Are multiparous women at risk of CVD?

April 3, 2014

Data from a study presented at the American College of Cardiology’s 63rd Annual Scientific Session raise the intriguing question of whether multiparity raises the risk of cardiovascular disease (CVD) in women. The report, by researchers from the University of Texas Southwestern, suggests that plaque in the heart and arterial thickening may be more prevalent in women who give birth four or more times than in those with two to three live births.

 

Data from a study presented at the American College of Cardiology’s 63rd Annual Scientific Session raise the intriguing question of whether multiparity raises the risk of cardiovascular disease (CVD) in women. The report, by researchers from the University of Texas Southwestern, suggests that plaque in the heart and arterial thickening may be more prevalent in women who give birth four or more times than in those with two to three live births.

The reasons for the possible link remain unclear and curiously, the relationship was a U-shaped curve, with increased evidence of subclinical atherosclerosis found in women who had no live births or just one.

The findings are based on analysis of data from the Dallas Heart Study, a multiethnic population-based cohort. The 1644 women represented in the study self-reported information about their number of live births and the investigators also assessed relevant imaging data from the participants. The average age of the women at time of analysis was 45 years and 55% were African-American.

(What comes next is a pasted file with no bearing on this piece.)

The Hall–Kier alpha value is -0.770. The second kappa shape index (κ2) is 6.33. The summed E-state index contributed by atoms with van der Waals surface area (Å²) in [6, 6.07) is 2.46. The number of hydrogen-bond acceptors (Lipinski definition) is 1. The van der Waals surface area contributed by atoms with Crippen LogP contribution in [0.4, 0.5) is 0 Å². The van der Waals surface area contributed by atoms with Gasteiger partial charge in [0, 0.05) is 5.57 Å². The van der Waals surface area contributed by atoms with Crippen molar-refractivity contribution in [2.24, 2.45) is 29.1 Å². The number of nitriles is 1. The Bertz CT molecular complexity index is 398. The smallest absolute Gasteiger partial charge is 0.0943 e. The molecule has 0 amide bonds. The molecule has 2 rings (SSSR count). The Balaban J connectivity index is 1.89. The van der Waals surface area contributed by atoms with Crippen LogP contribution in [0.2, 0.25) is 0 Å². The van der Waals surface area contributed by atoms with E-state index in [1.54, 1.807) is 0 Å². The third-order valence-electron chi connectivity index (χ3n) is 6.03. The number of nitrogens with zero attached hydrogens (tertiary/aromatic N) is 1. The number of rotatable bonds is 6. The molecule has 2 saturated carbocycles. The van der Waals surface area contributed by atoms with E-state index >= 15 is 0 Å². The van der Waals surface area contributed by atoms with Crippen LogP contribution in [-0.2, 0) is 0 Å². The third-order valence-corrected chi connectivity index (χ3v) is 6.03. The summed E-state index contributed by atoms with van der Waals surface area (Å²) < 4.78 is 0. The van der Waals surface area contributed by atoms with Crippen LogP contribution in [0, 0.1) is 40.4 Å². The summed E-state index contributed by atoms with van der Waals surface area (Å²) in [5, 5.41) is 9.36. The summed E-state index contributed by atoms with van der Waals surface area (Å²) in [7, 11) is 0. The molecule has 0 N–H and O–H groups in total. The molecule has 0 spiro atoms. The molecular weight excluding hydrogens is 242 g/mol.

Presence of subclinical atherosclerosis in the heart and artery walls was determined based on coronary artery calcium (CAC) scores, which were measured using computed tomography, and aortic wall thickness (ATW), which was assessed with magnetic resonance imaging. CAC was positive if it was greater than 10 and AWT was abnormal if it was greater than the 75th percentile for age and gender. This is the first study to look at two markers of subclinical atherosclerosis.

A two-fold increased risk of an abnormal CAC or AWT was seen in women who had given birth to four or more children, compared with those who had two or three live births. The relationship was unaffected by adjustment for socioeconomic status, education, race, or factors known to increase risk of CVD. The multiparous women were more likely to be older, Hispanic and to have higher blood pressure and body mass index and to be of lower socioeconomic status.

Lead investigator Monika Sanghvi, MD, urged caution in interpretation of their findings: “This is not a recommendation for women to only have two or three children. Our findings add to the growing body of evidence that the changes associated with pregnancy may provide insight into a woman’s future cardiovascular risk and deserves further attention.”

The researchers speculated that their population may have included women with underlying complications of pregnancy that predisposed them to CVD. The also noted that the survey instrument they used did not allow for differentiation between women who had chosen not to become pregnant and those who were unable to become pregnant for other reasons.


 

 

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